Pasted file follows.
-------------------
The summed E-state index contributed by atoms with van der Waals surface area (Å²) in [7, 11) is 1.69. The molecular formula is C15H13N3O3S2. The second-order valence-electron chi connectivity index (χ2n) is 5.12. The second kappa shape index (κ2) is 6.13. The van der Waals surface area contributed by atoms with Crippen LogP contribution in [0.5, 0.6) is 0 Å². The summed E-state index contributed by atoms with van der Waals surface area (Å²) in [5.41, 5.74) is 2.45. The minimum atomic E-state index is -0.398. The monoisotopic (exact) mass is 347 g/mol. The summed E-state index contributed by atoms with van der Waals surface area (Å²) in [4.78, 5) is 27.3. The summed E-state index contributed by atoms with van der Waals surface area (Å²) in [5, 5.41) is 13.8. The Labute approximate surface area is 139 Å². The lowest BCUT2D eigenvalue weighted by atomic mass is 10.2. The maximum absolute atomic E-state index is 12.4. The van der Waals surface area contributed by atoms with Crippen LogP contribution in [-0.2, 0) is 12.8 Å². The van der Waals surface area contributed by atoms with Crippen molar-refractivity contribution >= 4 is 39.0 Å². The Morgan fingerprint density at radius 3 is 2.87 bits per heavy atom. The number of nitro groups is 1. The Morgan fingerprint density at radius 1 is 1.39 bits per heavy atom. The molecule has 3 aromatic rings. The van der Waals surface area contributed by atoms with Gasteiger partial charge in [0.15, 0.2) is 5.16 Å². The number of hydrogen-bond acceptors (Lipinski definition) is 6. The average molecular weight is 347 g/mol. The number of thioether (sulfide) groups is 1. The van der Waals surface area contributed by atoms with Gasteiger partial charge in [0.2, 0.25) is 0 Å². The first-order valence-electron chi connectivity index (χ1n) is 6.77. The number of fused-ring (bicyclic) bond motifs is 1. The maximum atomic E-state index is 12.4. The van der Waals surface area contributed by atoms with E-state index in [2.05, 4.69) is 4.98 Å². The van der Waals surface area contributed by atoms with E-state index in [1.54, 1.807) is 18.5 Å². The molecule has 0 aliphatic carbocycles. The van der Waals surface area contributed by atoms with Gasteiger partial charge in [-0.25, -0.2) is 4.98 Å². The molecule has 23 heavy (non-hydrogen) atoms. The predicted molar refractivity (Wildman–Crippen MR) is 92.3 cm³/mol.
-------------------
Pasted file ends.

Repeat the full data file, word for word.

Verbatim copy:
The summed E-state index contributed by atoms with van der Waals surface area (Å²) in [7, 11) is 1.69. The molecular formula is C15H13N3O3S2. The second-order valence-electron chi connectivity index (χ2n) is 5.12. The second kappa shape index (κ2) is 6.13. The van der Waals surface area contributed by atoms with Crippen LogP contribution in [0.5, 0.6) is 0 Å². The summed E-state index contributed by atoms with van der Waals surface area (Å²) in [5.41, 5.74) is 2.45. The minimum atomic E-state index is -0.398. The monoisotopic (exact) mass is 347 g/mol. The summed E-state index contributed by atoms with van der Waals surface area (Å²) in [4.78, 5) is 27.3. The summed E-state index contributed by atoms with van der Waals surface area (Å²) in [5, 5.41) is 13.8. The Labute approximate surface area is 139 Å². The lowest BCUT2D eigenvalue weighted by atomic mass is 10.2. The maximum absolute atomic E-state index is 12.4. The van der Waals surface area contributed by atoms with Crippen LogP contribution in [-0.2, 0) is 12.8 Å². The van der Waals surface area contributed by atoms with Crippen molar-refractivity contribution >= 4 is 39.0 Å². The Morgan fingerprint density at radius 3 is 2.87 bits per heavy atom. The number of nitro groups is 1. The Morgan fingerprint density at radius 1 is 1.39 bits per heavy atom. The molecule has 3 aromatic rings. The van der Waals surface area contributed by atoms with Gasteiger partial charge in [0.15, 0.2) is 5.16 Å². The number of hydrogen-bond acceptors (Lipinski definition) is 6. The average molecular weight is 347 g/mol. The number of thioether (sulfide) groups is 1. The van der Waals surface area contributed by atoms with Gasteiger partial charge in [0.2, 0.25) is 0 Å². The first-order valence-electron chi connectivity index (χ1n) is 6.77. The number of fused-ring (bicyclic) bond motifs is 1. The maximum atomic E-state index is 12.4. The van der Waals surface area contributed by atoms with E-state index in [2.05, 4.69) is 4.98 Å². The van der Waals surface area contributed by atoms with E-state index in [1.54, 1.807) is 18.5 Å². The molecule has 0 aliphatic carbocycles. The van der Waals surface area contributed by atoms with Gasteiger partial charge in [-0.25, -0.2) is 4.98 Å². The molecule has 23 heavy (non-hydrogen) atoms. The predicted molar refractivity (Wildman–Crippen MR) is 92.3 cm³/mol.